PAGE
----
Within two months the tanks were moving..."

Two months plus 3 years.

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Robert Long 1
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Re: I really don’t understand?????

"Currency is based on its value, a coin represents a value which is determined by its 'worth' (in the UK it used to be a pound weight in gold, hence the name) "

It was a pound of silver, actually. And a troy pound at that (gold and silver are still traded in Troy ounces). Newton accidentally destroyed the value of silver as a currency by pegging the value of gold to a fixed ratio of that of silver while he was in charge of the Mint, but the theory of silver-based coinage hung on for a while even after that.

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Robert Long 1
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Re: @Robert Long 1

"Superior in every way?

When someone can filch them and be impossible to trace inclines me to award the superiority badge to the bag of brass implementation for trading tokens."

I did say for online purposes. They're certainly no easier to steal than "real" money or plastic. My wife's credit card details were stolen recently and used to buy things in the US. While we didn't lose anything from it, someone (ie, Visa) did and that happens all day every day without anyone claiming that credit cards are worthless.

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Robert Long 1
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Re: Huh?

For a currency to work it must be basically impossible to forge, so each bitcoin must be very strongly protected in terms of signing, and that signing process must keep up with computing power. So strong that it would be impossible for any one outfit to produce enough bitcoinage to be useful, so the process is farmed out to, well, anyone that wants to do the work. Their reward is the same as goldminers': they have the coinage in their hands "wholesale" and then they spend it on things, putting the bitcoins into general circulation.

Just like goldminers, there is a financial cost involved. When people say that you can't mine bitcoins with a GPU anymore what they actually means is that doing so would cost you more in electricity than the coin would be worth. You could solve that by using, say, solar power but even then the difficulty will eventually increase until the depreciation in value of your equipment will balance the value of the coins made, so each new generation of bitcoin mining machines goes from profitable to obsolete in a more or less predictable curve of profitability during which the coinage supply gets boosted.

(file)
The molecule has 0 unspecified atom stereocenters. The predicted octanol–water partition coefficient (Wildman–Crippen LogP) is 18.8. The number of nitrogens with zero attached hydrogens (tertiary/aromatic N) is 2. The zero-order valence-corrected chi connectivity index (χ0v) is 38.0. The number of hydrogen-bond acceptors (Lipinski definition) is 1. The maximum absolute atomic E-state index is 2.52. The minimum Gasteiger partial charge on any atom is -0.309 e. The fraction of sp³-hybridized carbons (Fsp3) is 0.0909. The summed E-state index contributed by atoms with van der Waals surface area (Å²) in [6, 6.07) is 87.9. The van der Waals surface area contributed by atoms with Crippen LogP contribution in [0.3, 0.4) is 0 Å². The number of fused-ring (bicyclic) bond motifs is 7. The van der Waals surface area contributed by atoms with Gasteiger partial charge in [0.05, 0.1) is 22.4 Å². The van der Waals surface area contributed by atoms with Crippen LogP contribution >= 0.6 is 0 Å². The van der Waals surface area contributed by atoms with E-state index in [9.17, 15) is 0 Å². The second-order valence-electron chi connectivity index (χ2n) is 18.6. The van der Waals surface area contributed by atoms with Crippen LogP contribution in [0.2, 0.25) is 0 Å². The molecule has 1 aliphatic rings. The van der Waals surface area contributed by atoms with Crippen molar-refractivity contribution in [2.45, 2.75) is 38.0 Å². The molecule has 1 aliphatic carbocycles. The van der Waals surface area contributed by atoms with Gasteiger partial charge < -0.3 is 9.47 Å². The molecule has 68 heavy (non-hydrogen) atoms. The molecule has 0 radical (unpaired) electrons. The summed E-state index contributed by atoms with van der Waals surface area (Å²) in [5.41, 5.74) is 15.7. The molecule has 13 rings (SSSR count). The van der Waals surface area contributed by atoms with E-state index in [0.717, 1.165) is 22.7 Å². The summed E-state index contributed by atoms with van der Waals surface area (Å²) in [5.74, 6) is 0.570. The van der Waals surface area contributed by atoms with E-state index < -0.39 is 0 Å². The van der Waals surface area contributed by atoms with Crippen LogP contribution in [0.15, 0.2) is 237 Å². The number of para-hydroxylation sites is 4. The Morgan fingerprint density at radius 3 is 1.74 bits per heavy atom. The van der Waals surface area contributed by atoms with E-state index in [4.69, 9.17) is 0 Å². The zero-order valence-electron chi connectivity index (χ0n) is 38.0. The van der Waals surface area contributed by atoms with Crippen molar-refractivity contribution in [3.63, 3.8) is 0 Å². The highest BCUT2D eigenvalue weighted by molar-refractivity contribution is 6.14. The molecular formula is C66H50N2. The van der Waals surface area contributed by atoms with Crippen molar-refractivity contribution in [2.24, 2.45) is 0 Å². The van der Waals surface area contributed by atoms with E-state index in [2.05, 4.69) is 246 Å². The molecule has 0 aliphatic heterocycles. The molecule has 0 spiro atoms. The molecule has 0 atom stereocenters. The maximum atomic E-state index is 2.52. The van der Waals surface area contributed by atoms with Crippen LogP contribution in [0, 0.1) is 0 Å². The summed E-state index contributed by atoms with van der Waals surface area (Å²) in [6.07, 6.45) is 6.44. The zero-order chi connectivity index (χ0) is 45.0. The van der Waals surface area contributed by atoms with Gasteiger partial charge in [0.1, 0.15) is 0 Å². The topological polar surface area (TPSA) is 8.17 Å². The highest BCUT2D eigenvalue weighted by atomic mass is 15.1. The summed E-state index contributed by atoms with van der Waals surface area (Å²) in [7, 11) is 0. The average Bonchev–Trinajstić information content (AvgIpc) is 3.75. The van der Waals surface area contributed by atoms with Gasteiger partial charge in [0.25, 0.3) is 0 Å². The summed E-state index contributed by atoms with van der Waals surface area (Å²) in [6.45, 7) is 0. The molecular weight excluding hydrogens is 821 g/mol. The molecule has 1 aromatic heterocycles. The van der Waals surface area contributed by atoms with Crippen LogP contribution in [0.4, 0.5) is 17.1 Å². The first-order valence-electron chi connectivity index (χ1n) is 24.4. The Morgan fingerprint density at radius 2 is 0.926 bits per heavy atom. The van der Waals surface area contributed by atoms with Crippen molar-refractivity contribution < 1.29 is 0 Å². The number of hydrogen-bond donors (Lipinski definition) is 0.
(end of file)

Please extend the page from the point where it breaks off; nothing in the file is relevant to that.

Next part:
Like gold, bitcoins have no inherent value (i.e., you can't eat them) so their value is simply as a limited, verifiable resource to use as an exchange token (but not too limited otherwise not enough people have them to make trading practical) but unlike gold they are easy to transfer electronically around the world in an instant or two. If it were not for the question mark of quantum computing, bitcoins would absolutely replace all "real" currencies online (as well as gold offline) pretty well immediately as they are otherwise superior in every way.

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Microsoft advertises Surface, Excel with maths mistake

Robert Long 1
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Re: The gift that keeps on giving

"ExFAT is patented so as to be impossible to implement if you don't pay the tax. "

And, of course, the fact that there was prior art a mile long didn't affect the validity of the patent at all.

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NO! Radio broadcasters snub 'end of FM' DAB radio changeover

Robert Long 1
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Joke

Typical

UTV says "No"!

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BitTorrent awarded distributed storage patent

Robert Long 1
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Re: is this novel..?

"I think that that's a good indication that it fails the obviousness test."